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In the News - Friday, NOVEMBER 30, 2007

Town Hall highlights

county issues, long-range planning

   After a one-month hiatus, Supervisor Allen Ishida returns to the Town Hall meeting on Monday evening to update Three Rivers on several topics including the latest round of talks in the effort to create a new county-wide ambulance agreement. The regular monthly meeting sponsored by the Three Rivers Village Foundation will be held from 7 p.m. to 8:30 p.m. at the Three Rivers Memorial Building.
   Earlier this week, Ishida reflected on the outstanding issues during his year as Chairman of the Tulare County Board of Supervisors. A year in which, Ishida said, was one in where there was a positive change in the direction of the Board.
   Ishida said there were also some breakdowns in the legislative process that are making it increasingly difficult to ensure the water supply for Tulare County farmers. Water, and its allocation to Tulare County farmers, is the Board’s greatest challenge.

  “The most important issue of 2007 was trying to protect the water we get from the San Joaquin River,” Ishida said. “The state legislature and the executive branch of the federal government do not have the control that we have been educated to believe they have when comes to allocating the water.”
   Ishida said that finding a legislative solution to the problem is made more difficult because of all the expensive court battles.

  “The balance of power has shifted and is now in the hands of the individual judges,” Ishida said. “If we don’t find a legislative solution these reductions in the Friant allocations could have a devastating effect especially on citrus growers.”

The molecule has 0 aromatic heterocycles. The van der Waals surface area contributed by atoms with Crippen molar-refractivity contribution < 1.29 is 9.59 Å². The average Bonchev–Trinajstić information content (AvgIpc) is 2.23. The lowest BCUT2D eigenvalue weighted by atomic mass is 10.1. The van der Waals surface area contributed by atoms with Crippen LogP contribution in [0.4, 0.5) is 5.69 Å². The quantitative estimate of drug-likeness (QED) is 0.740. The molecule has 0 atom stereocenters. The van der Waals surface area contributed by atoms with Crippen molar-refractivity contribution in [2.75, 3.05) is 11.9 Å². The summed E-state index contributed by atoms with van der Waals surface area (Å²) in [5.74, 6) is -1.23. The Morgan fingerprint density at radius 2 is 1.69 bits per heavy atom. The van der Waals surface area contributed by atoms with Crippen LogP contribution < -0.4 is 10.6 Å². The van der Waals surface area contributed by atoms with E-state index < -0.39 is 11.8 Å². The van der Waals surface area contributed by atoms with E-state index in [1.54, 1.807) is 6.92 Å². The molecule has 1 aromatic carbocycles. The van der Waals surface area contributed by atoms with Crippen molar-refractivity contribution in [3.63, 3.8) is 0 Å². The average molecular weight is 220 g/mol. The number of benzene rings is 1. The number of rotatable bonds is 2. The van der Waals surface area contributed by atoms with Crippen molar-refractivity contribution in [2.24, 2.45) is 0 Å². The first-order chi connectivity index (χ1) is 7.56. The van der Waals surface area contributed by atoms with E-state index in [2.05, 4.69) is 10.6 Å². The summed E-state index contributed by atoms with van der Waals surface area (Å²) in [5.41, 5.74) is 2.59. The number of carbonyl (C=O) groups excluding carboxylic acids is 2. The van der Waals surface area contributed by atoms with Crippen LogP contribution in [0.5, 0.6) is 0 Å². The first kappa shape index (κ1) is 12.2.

The battle in the courts is being waged, Ishida said, by environmentalists who want to restore the salmon fishery to the San Joaquin River. The problem is that this special interest group does not understand the implications of restoring a fishery that is already gone.

  “The current legislature doesn’t have the ability to make changes to the laws,” Ishida said. “If the San Joaquin River settlement is enacted we could see our water allocation reduced by 15-18 percent by the year 2010. By 2025, at least one-half of the citrus industry would be gone.”
   That ironic scenario could lead to the next round of battles as huge tracts of land formerly farmed could become the target of land-hungry developers looking for the next best place to build subdivisions. But Ishida said that there is hope to finding a solution and controlling our own destiny in Tulare County if we develop storage facilities for both underground and surface water.
   On the positive side of the ledger, Ishida said that there has been a substantial increase in the quality of county services during the past year.

  “Staff has really helped businesses like Peninsula Packaging of Exeter to expand their local operations and that means jobs and more economic opportunity,” Ishida said. “We’ve put Tulare County on the map as a business-friendly place.”
   The key to the Peninsula success story, Ishida said, was the fact that we have the railroad facilities. These existing rail lines suddenly are in the forefront of making Tulare County a more desirable place to manufacture and ship goods.

  “I believe the railroads will make a comeback,” Ishida said. “We don’t have the wealth or the subsidies right now to operate a light rail system to move people but for attracting industry the rail connections are a key factor.”
   On this past Thursday, Ishida met with other members of the Economic Development Corporation (EDC) of Tulare County and railroad officials in an attempt to persuade the company not to abandon a line that runs from Ducor to Woodlake.